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Geokolloquium Vortrag: Dr. Scott D. King (Department of Geosciences, Virginia Tech, USA)

04.07.2024 | 13:15


13:15, Lecture hall C.011

Invited by: Lena Noack

Surprisingly Stable Mantle Plumes and Coronae Clustering on Venus 

Coronae are crown-like, tectono-volcanic features found on Venus. Coronae formation models invoke warm upwelling mantle diapers impinging on the base of the lithosphere. With >500 coronae it is difficult to imagine that each is linked to a unique mantle plume. In this talk, I will explore the connection between coronae, diapers, and mantle plumes. My hypothesis is that a plume anchored in the lower mantle will give rise to clusters of upper mantle diapers. The clusters I find resemble a pattern of stable plumes (surprisingly stable plumes) that are found in geodynamic models. I will discuss the implications of stable plumes and coronae clusters for the evolution of Venus.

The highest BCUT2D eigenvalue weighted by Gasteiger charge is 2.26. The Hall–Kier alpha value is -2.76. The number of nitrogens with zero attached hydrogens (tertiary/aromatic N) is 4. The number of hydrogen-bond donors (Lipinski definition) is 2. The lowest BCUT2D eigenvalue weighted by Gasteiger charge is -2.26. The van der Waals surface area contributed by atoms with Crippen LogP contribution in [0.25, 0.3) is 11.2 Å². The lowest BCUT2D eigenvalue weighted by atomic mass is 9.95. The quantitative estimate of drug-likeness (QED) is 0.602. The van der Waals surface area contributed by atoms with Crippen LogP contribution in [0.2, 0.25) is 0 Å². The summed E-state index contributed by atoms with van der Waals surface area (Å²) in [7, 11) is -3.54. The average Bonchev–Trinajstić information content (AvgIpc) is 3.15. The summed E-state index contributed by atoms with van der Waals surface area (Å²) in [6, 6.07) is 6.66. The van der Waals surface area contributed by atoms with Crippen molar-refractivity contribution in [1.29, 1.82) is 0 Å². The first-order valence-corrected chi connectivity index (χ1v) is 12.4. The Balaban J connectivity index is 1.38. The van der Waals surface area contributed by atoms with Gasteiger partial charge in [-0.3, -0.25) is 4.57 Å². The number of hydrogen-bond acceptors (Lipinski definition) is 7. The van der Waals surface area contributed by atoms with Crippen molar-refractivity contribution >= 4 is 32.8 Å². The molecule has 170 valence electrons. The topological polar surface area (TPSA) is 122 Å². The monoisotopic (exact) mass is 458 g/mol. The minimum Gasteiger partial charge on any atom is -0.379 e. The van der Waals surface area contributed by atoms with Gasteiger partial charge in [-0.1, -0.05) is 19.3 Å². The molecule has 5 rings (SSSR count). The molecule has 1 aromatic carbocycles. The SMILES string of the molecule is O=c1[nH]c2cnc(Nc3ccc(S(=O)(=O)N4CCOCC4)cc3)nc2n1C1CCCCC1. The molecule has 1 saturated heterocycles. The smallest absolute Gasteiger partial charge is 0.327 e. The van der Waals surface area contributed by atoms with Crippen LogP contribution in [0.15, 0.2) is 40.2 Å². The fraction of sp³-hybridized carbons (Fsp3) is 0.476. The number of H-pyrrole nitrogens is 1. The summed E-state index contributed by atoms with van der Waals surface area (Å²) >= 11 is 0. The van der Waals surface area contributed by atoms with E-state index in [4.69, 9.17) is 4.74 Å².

Vita: My research focuses on the interior evolution of the terrestrial planets Mercury, Venus, Earth, and Mars. I use numerical models along with the global gravity and topography to test hypotheses regarding the formation and evolution of features on and within terrestrial planets. I obtained my PhD from Caltech in 1990 working on subduction zones. As a postdoc at Scripps Institution of Oceanography I inverted for mantle viscosity constrained by the geoid. Over the years, I’ve expanded my research to Mars, Mercury, and Venus. I’ve been a member of the Dawn at Ceres and InSight mission science teams and I’m currently a member of the VenSAR instrument team. VenSAR is the NASA contributed SAR for the upcoming ESA EnVision mission to Venus.